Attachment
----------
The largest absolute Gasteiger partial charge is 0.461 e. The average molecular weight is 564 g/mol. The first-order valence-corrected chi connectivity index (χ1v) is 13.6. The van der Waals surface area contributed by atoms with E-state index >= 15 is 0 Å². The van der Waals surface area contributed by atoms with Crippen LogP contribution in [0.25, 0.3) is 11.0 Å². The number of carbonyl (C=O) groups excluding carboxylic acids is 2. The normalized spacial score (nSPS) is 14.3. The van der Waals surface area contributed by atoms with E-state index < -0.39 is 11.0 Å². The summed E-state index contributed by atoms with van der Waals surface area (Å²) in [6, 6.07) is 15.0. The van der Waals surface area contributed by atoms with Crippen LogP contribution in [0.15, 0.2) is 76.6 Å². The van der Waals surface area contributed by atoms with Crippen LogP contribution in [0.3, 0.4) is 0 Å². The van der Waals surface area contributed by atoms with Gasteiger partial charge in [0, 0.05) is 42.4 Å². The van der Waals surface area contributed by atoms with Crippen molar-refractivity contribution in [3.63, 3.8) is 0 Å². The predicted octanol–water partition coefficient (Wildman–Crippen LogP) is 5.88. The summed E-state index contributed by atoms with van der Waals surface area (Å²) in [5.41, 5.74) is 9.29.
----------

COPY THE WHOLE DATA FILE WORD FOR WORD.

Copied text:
The largest absolute Gasteiger partial charge is 0.461 e. The average molecular weight is 564 g/mol. The first-order valence-corrected chi connectivity index (χ1v) is 13.6. The van der Waals surface area contributed by atoms with E-state index >= 15 is 0 Å². The van der Waals surface area contributed by atoms with Crippen LogP contribution in [0.25, 0.3) is 11.0 Å². The number of carbonyl (C=O) groups excluding carboxylic acids is 2. The normalized spacial score (nSPS) is 14.3. The van der Waals surface area contributed by atoms with E-state index < -0.39 is 11.0 Å². The summed E-state index contributed by atoms with van der Waals surface area (Å²) in [6, 6.07) is 15.0. The van der Waals surface area contributed by atoms with Crippen LogP contribution in [0.15, 0.2) is 76.6 Å². The van der Waals surface area contributed by atoms with Crippen LogP contribution in [0.3, 0.4) is 0 Å². The van der Waals surface area contributed by atoms with Gasteiger partial charge in [0, 0.05) is 42.4 Å². The van der Waals surface area contributed by atoms with Crippen molar-refractivity contribution in [3.63, 3.8) is 0 Å². The predicted octanol–water partition coefficient (Wildman–Crippen LogP) is 5.88. The summed E-state index contributed by atoms with van der Waals surface area (Å²) in [5.41, 5.74) is 9.29.